By Kathy Day
Nico Marcolongo is going back to Sesame Street – well, sort of.
The Solana Beach resident and retired Marine Corps major and his family were featured on the April 2009 prime time show “Military Families Near and Far,” in one segment of “Talk, Listen, Connect.” The multimedia outreach program that includes TV segments, magazines and support materials is aimed at helping children and their families cope with deployments and injuries – visible and invisible.
In one segment, in which Marcolongo says “I lost my smile,” his son Rocco – then 3 — talks about his daddy crying a lot after he got home and then adds, “My daddy is still in Iraq.”
It was a revealing moment for the tough Marine.
“With physical injuries, it’s very obvious – you get on it right away,” he said, but with “an invisible wound you don’t understand what is happening to you.”
Now manager of the Challenged Athlete Foundation’s Operation Rebound, the La Jolla High school graduate, his wife Lisa – also a San Diego native — and Rocco shared the story of his invisible scars from post-traumatic stress disorder. He calls it post-traumatic stress injury, saying if you lost a limb “you wouldn’t call it amputee disorder.”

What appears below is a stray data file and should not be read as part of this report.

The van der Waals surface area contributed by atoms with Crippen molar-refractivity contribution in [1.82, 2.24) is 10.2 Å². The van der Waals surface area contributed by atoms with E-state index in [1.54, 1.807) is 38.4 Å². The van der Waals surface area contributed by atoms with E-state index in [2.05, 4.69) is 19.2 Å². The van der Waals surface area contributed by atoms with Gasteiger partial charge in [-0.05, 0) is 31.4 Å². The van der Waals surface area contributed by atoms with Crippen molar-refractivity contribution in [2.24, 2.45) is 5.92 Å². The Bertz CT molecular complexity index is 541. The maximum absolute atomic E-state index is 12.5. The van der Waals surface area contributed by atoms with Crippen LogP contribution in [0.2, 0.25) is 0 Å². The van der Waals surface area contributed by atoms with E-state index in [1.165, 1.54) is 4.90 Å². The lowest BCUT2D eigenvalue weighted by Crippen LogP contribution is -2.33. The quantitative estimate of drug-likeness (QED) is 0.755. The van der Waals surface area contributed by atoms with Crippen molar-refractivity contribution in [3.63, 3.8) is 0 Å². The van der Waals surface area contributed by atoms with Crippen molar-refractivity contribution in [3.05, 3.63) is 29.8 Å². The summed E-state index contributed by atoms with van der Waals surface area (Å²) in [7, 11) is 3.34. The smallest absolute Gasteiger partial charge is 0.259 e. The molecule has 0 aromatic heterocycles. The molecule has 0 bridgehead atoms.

On April 18, he will participate in a conference at the National Press Club in Washington, D.C., when Sesame Street unveils its findings from “Talk, Listen, Connect.” He will be answering questions from the perspective of an injured service member and how the findings helped his family, and particularly his son.
Moderated by Bob Woodruff, the ABC newsman injured while covering the war in Iraq, and his wife Lee, the program also will include military medical and Defense Department personnel, researchers and the chairman of the Joint Chiefs of Staff.
Joining them at the end will be Sesame Workshop’s senior VP for outreach and educational practices — and a skit featuring bilingual Muppet Rosita, who Marcolongo says with a smile, is on his speed-dial list.
“Sesame Street’s work has been groundbreaking on a national scale,” he said in an interview on April 2. “It creates a context for children to understand … it’s an injury, they still love you.”
A veteran of 12 years in the Marines who served two tours in Iraq, Marcolongo said he first realized he was suffering from “PTSI” after his second deployment to Iraq ended in 2007. Acknowledging that he felt depressed and anxious – “like the world got really small” – he said when he realized he wasn’t feeling any love for his wife Lisa or 3-year-old son and felt more committed to the military, he knew something was wrong.
It took him a while to get his head around his injury, but when he did he set out to find a solution. Marcolongo, a major who served with the Marines Regimental Combat Team 7 in Western Anbar, put an ad in the newspaper seeking a support group for military officers facing similar issues. But it was four months before anyone responded and that person was an enlisted man. He knew then, he said, that he wasn’t alone.